Parking is an approximate 10 minute walk from the main pools of Wadi Bani Khalid. It was thanks to the recent rains, that along the way we enjoyed the added excitement of wading through smaller pools and overflowing (man-made) irrigation channels.
We were left instantly in awe of the brilliance of the emerald coloured water and lush pockets of vegetation which greeted us as we arrived at Wadi Bani Khalid. These new views certainly provide the perfect contrast to the rugged mountains which otherwise dominate the desert landscape.
Minimal infrastructure has been tastefully added to this somewhat secluded area, including practical walkways, convenient toilet amenities and a shaded seated area. It is the perfect space to unpack a picnic and let nature distract you for a couple of hours as you take the time to just sit and soak up the serenity.
Please remember to enjoy Wadi Bani Khalid responsibly and dispose of any rubbish you generate or come across along the way. A place as pristine as this deserves to be respected and left in the same condition, or even better, than originally found. Our list of preferred reusable items which are ideal for travelling can be found here.
We weren’t by any means the only travellers exploring the area and the presence of locals, enjoying what I can only imagine was the most refreshing and invigorating swim, confirmed the authenticy of this as an everyday recreation destination.
The main pool at Wadi Bani Khalid has been measured as being up to nine metres deep and everyone is welcome to enjoy their visit and/or swim free of charge. It is important to adhere to and respect local traditions by covering up and wearing a shirt while swimming – a two piece bikini is definitely out of the question.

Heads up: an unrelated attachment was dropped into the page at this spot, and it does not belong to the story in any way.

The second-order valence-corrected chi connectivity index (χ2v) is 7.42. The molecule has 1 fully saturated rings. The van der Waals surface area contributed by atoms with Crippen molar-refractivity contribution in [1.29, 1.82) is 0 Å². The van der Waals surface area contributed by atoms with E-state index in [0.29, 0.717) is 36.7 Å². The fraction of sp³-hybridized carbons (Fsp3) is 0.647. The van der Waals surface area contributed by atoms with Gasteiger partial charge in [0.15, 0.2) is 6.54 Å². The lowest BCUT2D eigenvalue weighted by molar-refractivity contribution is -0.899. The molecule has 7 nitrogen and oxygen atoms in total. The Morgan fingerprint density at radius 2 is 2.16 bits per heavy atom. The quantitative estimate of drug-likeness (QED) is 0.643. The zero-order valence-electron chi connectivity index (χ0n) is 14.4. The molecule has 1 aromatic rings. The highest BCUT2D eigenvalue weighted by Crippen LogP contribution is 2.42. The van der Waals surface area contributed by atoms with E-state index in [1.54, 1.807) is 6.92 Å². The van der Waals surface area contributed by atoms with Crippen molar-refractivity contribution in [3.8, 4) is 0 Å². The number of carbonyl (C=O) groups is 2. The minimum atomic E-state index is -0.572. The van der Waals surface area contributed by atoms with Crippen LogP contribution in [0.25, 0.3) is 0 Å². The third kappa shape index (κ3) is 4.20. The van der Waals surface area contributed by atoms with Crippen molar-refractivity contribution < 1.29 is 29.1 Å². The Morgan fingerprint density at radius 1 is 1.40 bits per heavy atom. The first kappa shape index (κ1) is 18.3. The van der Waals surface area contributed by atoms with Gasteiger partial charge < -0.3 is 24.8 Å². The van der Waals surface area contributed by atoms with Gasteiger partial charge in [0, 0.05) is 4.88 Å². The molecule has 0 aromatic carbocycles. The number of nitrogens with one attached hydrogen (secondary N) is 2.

It was almost cruel wandering around this spectacular Wadi in the Spring time without having a quick dip however, as we were unprepared, we had to be content to spent the next hour exploring the surrounding perimeter. A different kind of fun aimlessly clambering over rocks and wandering along the water’s edge enjoying watching the excitement generated by our two children instead. There was enough activity in the shallows to keep them entertained with both familiar and unfamiliar critters capturing their attention – a real life biology lesson.
Children have such inquisitive minds and genuine instincts when it comes to slowly exploring natural habitats and it turned out to be a definite highlight just following along behind them and sharing in their many discoveries.
Although we were appropriately dressed and all had on hats and sunglasses to shield us from the glare of the sun, we happily retreated back to the car as the heat began to bear down in the afternoon. Which also reminds me to add here the importance of packing plenty of water at all times of the year when you set off travelling in any part of the Middle East. Can I suggest you travel with an insulated ‘esky’ (cooler box) stocked with plenty of drinking water and ice.
Exploring our first Wadi was incredible as was the growing feeling of anticipation as we drove off towards Part Two of our Oman adventure – overnight ‘glamping’ in the desert.
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Where is your favourite place to explore in Oman. Or perhaps you have a special somewhere you could recommend in other parts of the Middle East. Love to have you join our conversation:
Look forward to chatting to you soon,